The Australian team's medical director says water quality will be more of a threat to the health of athletes and officials at the Olympics in Rio de Janeiro than the mosquito-borne Zika virus.
Dr. David Hughes said cases of pregnancy aside, the Zika virus usually results in a mild infection, and 80 percent of those infected often do not get serious symptoms.
Zika, however, is suspected of causing microcephaly, a birth defect marked by an abnormally small head, and pregnant women are urged to avoid travel to affected areas.
In a telephone interview with The Associated Press on Thursday, Hughes said the polluted waters of Guanabara Bay and aquatic venues for other Olympic events in August were another matter when it comes to the threat of illness.
"If someone gets a nasty gastro infection, vomiting and diarrhea, it's not ideal for competing in an Olympic environment," Hughes said.
Testing of Guanabara Bay conducted by the AP over the last year shows disease-causing viruses linked to human sewage at levels well above what would be considered alarming in the U.S. or Europe. The tests include the venue for sailing, but also Rio's Olympic venues for rowing, canoeing, open-water swimming and triathlon.
"Rio poses a multitude of medical challenges when it comes to keeping our athletes and officials safe," Hughes said. "We have had many teams go to Rio, we are aware of the water quality issues. We have protocols in place to minimize the risk, but you can't make the risk zero."
Hughes said he had been contacted by several Australia athletes and officials in the past several days over the Zika virus, but none had indicated they would not travel to Brazil in August.
"A few people have asked advice, and they're generally happy just to receive up-to-date information," he said. "They're grateful that this all came up six months out and not two months out (from the Games). It gives them adequate time to think about it make an informed decision."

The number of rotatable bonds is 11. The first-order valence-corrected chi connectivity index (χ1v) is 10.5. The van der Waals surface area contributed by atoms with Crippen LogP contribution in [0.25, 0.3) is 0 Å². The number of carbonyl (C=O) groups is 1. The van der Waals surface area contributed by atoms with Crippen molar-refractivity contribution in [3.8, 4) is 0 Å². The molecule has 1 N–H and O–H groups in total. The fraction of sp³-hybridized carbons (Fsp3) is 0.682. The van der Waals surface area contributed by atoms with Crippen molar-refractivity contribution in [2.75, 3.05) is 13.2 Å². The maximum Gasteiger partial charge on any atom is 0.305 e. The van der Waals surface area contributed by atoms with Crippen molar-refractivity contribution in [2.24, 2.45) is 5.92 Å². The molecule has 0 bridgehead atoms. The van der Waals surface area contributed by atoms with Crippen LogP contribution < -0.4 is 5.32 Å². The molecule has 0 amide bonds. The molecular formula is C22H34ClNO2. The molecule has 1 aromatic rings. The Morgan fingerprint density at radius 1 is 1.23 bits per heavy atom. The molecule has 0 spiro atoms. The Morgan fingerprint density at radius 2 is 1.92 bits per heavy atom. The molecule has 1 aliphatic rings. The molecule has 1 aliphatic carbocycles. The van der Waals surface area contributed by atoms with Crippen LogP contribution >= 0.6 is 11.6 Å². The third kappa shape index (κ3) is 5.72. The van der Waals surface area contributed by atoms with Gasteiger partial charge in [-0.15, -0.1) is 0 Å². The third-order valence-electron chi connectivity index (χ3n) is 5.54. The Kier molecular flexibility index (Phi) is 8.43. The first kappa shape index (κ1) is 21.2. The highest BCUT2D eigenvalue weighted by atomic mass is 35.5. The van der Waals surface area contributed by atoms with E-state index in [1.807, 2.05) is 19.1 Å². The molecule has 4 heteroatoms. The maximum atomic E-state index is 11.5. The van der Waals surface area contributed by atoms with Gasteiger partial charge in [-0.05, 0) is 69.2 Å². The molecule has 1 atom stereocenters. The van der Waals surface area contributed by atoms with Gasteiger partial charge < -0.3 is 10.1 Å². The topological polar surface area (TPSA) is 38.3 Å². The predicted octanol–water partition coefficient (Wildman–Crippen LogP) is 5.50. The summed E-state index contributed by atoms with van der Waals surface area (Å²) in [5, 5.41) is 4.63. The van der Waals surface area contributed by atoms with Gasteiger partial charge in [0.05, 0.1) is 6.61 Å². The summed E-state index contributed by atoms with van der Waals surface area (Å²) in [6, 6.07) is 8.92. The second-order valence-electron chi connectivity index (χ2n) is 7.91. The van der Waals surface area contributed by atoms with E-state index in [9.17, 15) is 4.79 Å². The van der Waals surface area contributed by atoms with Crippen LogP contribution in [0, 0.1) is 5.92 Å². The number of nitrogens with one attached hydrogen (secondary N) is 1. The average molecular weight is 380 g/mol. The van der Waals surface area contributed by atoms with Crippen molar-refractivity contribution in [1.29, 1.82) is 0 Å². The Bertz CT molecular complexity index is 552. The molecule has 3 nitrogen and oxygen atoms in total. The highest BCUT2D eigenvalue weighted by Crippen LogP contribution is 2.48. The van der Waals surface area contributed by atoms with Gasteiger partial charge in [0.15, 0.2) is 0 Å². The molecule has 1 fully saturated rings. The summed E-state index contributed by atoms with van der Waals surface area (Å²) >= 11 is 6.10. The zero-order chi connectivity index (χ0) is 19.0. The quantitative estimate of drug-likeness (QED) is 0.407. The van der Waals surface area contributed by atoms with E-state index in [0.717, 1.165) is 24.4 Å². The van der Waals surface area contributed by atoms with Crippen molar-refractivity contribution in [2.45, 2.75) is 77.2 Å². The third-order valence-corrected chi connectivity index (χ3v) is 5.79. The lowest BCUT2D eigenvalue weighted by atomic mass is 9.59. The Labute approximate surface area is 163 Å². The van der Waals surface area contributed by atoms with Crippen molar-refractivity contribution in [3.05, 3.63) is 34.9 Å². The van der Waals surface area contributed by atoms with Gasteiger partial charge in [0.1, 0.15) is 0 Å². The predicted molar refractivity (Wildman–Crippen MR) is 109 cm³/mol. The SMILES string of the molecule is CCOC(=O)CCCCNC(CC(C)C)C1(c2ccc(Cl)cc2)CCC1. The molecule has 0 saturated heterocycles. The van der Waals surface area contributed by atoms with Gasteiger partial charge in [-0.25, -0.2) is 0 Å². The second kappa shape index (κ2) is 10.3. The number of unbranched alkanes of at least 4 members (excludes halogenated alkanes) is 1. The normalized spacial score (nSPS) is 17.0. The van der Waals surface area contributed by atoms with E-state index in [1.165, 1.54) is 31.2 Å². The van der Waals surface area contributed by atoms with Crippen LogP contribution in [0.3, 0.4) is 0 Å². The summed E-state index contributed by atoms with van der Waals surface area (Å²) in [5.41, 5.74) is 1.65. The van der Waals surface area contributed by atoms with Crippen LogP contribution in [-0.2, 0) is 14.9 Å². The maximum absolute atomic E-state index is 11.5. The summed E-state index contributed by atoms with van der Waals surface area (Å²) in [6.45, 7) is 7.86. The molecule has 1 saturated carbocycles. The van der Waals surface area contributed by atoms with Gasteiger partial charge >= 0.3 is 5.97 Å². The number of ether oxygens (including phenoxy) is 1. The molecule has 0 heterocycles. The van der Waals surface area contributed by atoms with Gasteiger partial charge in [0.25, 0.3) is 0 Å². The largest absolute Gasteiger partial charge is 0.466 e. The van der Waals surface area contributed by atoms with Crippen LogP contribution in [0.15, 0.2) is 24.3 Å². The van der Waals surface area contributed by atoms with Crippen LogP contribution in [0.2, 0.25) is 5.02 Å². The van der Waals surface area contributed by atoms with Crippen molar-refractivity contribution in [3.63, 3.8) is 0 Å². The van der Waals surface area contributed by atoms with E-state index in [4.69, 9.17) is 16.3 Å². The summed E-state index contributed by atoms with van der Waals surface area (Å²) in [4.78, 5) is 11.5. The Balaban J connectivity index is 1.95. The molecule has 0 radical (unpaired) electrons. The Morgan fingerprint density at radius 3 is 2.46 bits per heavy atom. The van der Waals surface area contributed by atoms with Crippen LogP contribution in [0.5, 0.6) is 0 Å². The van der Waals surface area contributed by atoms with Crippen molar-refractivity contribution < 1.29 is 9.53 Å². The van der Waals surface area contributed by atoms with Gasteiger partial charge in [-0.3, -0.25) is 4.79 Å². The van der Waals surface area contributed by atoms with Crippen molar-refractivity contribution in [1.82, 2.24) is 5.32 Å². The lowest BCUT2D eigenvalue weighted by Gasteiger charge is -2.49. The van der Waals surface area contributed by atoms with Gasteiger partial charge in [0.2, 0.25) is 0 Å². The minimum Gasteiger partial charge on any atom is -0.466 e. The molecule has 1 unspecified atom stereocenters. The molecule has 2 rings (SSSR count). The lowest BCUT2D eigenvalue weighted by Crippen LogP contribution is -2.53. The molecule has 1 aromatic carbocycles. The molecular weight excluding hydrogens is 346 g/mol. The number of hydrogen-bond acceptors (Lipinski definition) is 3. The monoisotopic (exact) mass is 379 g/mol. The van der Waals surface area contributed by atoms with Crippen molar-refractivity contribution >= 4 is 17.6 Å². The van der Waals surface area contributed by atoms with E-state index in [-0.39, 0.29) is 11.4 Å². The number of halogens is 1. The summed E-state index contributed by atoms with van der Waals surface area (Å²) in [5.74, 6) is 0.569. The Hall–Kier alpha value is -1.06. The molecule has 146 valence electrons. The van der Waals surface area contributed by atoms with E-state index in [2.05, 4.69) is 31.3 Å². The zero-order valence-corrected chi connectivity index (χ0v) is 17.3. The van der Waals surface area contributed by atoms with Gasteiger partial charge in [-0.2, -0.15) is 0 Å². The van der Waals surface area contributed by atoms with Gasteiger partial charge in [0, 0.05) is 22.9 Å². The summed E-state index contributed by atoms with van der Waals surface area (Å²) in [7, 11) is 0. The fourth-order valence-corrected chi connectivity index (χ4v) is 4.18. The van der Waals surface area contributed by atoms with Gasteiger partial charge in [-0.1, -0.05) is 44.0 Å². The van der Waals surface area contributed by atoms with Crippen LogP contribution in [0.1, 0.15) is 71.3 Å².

Australia's 450 athletes and about 300 officials will be issued mosquito repellent - the best known defense against Zika virus-carrying mosquitoes. They will also be urged to keep their arms and legs covered where possible and not leave windows open in their sleeping accommodation.
Australian athletes and officials will be vaccinated against Yellow Fever, which, along with Dengue fever, is also prevalent in Brazil.
Hughes said he was unlikely to follow the United States Olympic Committee's lead in hiring two infectious disease specialists to advise potential Olympians worried about the Zika outbreak. USOC chief executive Scott Blackmun sent a letter Wednesday to all potential American Olympians, acknowledging the growing concern over the virus.
Hughes said he was receiving frequent updates from the Atlanta-based United States Centers for Disease Control and Prevention, the World Health Organization and British health officials on the state of the Zika virus.
"So at this stage .... I feel we are getting enough current information," Hughes said. "It's really important to realize that pregnancy aside, Zika poses less risk to a person's health than mosquito-borne illnesses like Dengue fever or gastro from contaminated water."